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Private foster care program for teens associated with better health
Written by NetDoc.com Medical News Feed   

CHICAGO—Adults who were placed in a private, enhanced foster care program as teenagers appear to have significantly fewer mental disorders, ulcers and cardiometabolic problems (diabetes, hypertension or heart disease) but more respiratory disorders than those who were placed in public programs, according to a report in the June issue of Archives of General Psychiatry, one of the JAMA/Archives journals.

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Child abuse and neglect have long-term negative effects on both physical and mental health, according to background information in the article. “Although the child welfare system routinely places severely abused and/or neglected children in foster care, no controlled studies exist to determine the effectiveness of this intervention in improving the long-term health of maltreated youth,” the authors write.

Ronald C. Kessler, Ph.D., of Harvard Medical School, Boston, and colleagues assessed 479 adults (average age 23.7 to 25.6) who were placed in foster care between 1989 and 1998, when they were age 14 to 18. Of these, 368 were placed in public foster care programs in Oregon or Washington, and 111 were placed in a model private foster care program. The model program, administered by Casey Family Programs, had caseworkers with higher levels of education, lower caseloads, higher salaries and access to a wider range of services for youth than those in public programs. The private program also offers financial assistance with higher education to alumni.

The adult alumni of the private program, when compared with those of the public program, were less likely to have experienced foster parent neglect, physical abuse or sexual abuse. In addition, over the previous year, they:

  • Had 44.7 fewer mental disorders and 20.1 fewer physical disorders per 100 individuals
  • Were less likely to report major depression (11.3 percent vs. 24.3 percent), anxiety disorders (28.8 percent vs. 43 percent) and substance abuse disorders (5.1 percent vs. 11.1 percent)
  • Were less likely to have had ulcers (7.4 percent vs. 13 percent) and cardiometabolic conditions such as diabetes, hypertension or heart disease (14.9 percent vs. 22.6 percent) but more likely to have had respiratory conditions (28.8 percent vs. 17.9 percent)

 

“The finding of significantly more respiratory disorders among Casey alumni than public program alumni might reflect the fact that some physical disorders become more prevalent in conjunction with otherwise positive outcomes,” the authors write.

The results suggest that similar analyses should be performed on public and private programs nationwide to pinpoint particular core program components that lead to positive effects. “This information could then be used to develop a blended model program for implementation in demonstration sites and subsequent dissemination to public programs throughout the country if state and federal legislatures could be convinced of the importance of this undertaking,” they conclude. “Although these results constitute only a first step in promoting this envisioned dissemination effort, they clearly document the substantial positive effects of model foster care in the domains of mental and physical health that encourage further exploration in other outcome domains.”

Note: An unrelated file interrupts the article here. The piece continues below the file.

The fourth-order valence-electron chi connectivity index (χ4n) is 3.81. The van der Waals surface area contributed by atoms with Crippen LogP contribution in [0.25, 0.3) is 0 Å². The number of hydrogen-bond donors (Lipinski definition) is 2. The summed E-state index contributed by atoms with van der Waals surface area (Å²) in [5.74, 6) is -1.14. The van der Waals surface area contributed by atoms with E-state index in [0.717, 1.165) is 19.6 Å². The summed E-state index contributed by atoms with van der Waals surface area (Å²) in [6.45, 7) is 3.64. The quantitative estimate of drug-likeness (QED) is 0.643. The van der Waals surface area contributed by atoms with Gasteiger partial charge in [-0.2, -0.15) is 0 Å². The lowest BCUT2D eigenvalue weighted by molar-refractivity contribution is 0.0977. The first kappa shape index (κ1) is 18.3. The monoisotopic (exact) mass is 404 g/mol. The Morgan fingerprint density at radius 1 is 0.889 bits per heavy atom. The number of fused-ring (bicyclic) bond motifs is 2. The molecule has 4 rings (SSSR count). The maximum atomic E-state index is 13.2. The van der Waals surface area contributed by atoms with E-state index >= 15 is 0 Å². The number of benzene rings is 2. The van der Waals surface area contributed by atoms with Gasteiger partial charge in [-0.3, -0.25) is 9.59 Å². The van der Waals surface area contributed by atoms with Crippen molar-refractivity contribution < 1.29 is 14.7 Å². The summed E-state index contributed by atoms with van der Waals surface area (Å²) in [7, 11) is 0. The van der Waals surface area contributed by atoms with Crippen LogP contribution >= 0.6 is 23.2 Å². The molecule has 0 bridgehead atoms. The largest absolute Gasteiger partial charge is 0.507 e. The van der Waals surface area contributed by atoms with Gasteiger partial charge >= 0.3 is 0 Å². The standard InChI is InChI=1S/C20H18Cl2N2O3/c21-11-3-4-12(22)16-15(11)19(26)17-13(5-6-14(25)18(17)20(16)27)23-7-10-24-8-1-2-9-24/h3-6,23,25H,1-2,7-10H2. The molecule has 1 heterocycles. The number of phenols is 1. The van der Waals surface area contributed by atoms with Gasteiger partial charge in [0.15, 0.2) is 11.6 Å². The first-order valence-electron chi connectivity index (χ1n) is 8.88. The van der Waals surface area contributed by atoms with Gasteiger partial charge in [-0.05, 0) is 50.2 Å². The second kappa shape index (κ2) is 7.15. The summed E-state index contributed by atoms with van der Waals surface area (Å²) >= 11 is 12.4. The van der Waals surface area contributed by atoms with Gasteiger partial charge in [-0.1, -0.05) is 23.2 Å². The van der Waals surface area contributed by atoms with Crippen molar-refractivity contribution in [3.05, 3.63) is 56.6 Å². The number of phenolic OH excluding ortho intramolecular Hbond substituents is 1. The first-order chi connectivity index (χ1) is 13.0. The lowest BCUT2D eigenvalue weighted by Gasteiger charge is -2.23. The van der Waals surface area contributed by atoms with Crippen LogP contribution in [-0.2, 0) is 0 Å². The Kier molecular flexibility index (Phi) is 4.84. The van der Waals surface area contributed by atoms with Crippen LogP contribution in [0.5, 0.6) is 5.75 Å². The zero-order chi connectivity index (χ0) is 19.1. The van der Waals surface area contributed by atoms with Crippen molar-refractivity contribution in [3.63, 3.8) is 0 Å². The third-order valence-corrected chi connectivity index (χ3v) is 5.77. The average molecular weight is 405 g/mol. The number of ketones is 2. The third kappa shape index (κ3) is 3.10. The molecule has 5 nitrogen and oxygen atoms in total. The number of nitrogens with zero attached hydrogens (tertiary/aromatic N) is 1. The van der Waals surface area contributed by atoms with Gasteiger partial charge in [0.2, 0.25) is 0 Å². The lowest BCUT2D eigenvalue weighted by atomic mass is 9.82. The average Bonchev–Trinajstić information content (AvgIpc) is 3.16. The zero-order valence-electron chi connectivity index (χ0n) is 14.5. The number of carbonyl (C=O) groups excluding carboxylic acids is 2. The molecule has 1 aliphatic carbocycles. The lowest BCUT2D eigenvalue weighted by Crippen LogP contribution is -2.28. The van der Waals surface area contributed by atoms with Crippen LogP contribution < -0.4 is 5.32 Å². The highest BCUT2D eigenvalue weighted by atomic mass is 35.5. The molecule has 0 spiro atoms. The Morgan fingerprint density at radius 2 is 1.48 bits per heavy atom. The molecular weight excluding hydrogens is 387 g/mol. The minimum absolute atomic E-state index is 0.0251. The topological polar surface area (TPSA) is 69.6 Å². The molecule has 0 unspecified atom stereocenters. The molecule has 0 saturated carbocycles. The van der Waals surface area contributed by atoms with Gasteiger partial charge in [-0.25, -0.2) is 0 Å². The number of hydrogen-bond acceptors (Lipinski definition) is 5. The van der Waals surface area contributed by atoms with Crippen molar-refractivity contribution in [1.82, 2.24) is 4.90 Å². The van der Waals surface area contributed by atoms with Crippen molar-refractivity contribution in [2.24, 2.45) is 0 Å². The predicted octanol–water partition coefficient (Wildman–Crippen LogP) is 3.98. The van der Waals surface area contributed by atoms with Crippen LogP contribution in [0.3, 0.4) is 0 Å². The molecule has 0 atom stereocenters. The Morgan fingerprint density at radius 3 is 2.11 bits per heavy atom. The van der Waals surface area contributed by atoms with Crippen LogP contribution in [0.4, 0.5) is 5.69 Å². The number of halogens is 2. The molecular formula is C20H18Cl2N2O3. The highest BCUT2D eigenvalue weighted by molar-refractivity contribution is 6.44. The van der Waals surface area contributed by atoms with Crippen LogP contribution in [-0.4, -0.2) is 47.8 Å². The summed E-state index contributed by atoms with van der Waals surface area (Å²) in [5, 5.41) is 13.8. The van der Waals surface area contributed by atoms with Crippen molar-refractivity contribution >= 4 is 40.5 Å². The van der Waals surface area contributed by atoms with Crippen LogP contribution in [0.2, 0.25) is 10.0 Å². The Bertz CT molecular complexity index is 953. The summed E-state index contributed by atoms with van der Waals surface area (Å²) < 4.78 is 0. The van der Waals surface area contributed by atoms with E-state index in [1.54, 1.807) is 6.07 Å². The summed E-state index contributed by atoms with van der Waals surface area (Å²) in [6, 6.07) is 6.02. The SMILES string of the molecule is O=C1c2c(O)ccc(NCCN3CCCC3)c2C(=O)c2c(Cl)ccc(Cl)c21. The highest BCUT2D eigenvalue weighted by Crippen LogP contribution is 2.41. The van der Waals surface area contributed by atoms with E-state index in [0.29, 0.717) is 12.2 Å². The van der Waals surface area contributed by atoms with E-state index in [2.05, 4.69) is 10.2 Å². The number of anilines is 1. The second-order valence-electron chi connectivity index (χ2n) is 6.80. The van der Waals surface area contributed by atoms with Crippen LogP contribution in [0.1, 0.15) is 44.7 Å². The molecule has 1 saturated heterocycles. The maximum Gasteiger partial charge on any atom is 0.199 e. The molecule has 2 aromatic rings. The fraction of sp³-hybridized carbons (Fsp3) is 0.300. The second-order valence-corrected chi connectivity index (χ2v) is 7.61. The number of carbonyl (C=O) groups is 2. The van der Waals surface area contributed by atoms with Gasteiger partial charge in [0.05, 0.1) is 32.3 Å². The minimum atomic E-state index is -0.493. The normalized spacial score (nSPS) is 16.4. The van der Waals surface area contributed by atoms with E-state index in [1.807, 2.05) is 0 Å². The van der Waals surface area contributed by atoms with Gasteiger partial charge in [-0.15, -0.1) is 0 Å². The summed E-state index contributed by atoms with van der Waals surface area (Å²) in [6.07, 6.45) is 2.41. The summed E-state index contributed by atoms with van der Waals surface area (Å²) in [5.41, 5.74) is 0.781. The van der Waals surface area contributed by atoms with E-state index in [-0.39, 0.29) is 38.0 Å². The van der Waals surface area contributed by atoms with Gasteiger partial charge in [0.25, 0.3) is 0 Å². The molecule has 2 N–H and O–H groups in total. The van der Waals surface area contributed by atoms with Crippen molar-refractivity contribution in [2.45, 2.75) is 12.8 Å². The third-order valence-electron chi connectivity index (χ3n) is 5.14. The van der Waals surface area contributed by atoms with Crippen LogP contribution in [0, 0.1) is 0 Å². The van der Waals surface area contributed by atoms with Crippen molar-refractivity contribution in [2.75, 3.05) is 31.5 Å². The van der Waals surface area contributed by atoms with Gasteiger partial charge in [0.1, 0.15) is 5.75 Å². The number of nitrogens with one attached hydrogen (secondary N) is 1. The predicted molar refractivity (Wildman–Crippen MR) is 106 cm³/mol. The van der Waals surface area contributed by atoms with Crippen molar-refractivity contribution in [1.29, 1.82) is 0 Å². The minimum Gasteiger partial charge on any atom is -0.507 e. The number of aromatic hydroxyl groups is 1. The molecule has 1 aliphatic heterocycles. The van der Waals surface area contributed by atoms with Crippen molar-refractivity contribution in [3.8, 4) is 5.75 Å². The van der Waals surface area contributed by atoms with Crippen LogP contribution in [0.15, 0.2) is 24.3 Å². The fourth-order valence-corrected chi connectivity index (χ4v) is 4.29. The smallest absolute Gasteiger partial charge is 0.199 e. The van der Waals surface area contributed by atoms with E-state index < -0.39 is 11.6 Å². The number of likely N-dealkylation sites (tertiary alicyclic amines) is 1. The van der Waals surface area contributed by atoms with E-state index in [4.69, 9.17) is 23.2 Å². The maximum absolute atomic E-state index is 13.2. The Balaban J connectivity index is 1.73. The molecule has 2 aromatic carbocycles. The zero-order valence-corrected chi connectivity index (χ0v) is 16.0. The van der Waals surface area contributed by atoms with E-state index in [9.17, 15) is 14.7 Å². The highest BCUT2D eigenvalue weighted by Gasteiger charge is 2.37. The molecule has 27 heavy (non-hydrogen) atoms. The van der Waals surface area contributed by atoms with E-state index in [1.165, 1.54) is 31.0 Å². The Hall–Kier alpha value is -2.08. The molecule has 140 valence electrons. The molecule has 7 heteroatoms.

(Arch Gen Psychiatry. 2008;65[6]:625-633.

Editor's Note: This study was supported by an unrestricted grant from the Casey Family Programs (an operating foundation) and in-kind support from the states of Oregon and Washington. Please see the article for additional information, including other authors, author contributions and affiliations, financial disclosures, funding and support, etc.

COMMENTARY: FUTURE STUDIES SHOULD EXAMINE INTERACTION OF FOSTER CARE, GENETICS

“Of the various stressors shown to lower an individual’s threshold for development of a syndromal episode of depression or anxiety disorder, including job loss, marital discord and poverty, few are as robust in their impact as child abuse and neglect,” writes Charles B. Nemeroff, M.D., Ph.D., of Emory University School of Medicine, Atlanta, in an accompanying commentary.

The lower rates of mental health problems for Casey program alumni “have important implications for the pathogenesis and treatment of major psychiatric disorders,” he writes.

“It is now clear that the genetic contribution to vulnerability for mood disorders is at least in part mediated by genetic polymorphic variants of certain critical genes,” Dr. Nemeroff concludes. “Future studies should determine the effects of optimal foster care in individuals genetically at risk for these devastating psychiatric disorders.”
(Arch Gen Psychiatry. 2008;65[6]:623-624.

Editor's Note: Dr. Nemeroff is supported by grants form the National Institutes of Health. Please see the article for additional information, including author contributions and affiliations, financial disclosures, funding and support, etc.

For more information, contact JAMA/Archives media relations at 312/464-JAMA (5262) or e-mail mediarelations{at}jama-archives.org .

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